Practices, governance, and politics: Applying MacIntyre's ethics to business

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JournalBusiness Ethics Quarterly
DatePublished - 1 Apr 2014
Issue number2
Volume24
Number of pages21
Pages (from-to)229-249
Original languageEnglish

Abstract

This paper argues that attempts to apply Alasdair MacIntyre's positive moral theory to business ethics are problematic, due to the cognitive closure of MacIntyre's concept of a practice. I begin by outlining the notion of a practice, before turning to Moore's attempt to provide a MacIntyrean account of corporate governance. I argue that Moore's attempt is mismatched with MacIntyre's account of moral education. Because the notion of practices resists general application I go on to argue that a negative application, which focuses on regulation, is more plausible. Large-scale regulation, usually thought antithetical to MacIntyre's advocacy of small-scale politics, has the potential to facilitate practice-based work and reveals that MacIntyre's own work can be used against his pessimism about the modern order. Furthermore, the conception of regulation I defend can show us how management is more amenable to ethical understanding than MacIntyre's work is often taken to imply.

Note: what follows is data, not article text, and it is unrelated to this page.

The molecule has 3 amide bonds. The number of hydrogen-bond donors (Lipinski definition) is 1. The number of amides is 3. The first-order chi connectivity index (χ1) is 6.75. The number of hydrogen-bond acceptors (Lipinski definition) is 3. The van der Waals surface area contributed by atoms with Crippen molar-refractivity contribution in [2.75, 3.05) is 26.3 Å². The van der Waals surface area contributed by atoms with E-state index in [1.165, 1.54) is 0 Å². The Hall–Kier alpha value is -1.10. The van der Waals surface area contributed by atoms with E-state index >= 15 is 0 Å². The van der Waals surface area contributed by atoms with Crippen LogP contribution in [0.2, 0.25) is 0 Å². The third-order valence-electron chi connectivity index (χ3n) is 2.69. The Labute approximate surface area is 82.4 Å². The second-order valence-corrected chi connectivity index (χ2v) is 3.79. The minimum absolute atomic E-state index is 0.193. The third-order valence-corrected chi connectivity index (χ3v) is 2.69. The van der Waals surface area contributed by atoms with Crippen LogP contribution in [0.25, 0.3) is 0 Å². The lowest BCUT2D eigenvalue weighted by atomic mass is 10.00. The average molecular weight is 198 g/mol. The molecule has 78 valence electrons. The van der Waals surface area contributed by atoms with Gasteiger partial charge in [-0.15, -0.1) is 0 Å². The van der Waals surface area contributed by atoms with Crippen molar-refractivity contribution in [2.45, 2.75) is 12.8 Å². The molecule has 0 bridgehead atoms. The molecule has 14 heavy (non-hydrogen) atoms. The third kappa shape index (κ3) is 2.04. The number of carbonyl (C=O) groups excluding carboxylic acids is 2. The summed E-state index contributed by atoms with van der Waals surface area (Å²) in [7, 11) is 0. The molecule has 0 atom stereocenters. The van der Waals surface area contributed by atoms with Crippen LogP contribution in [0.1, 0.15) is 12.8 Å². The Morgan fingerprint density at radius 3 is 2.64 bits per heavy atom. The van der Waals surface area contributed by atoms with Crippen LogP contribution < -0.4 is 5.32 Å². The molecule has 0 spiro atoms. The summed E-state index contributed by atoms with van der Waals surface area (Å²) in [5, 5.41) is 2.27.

Research areas

  • MacIntyre, Management, Practices, Regulation, Virtue-ethics

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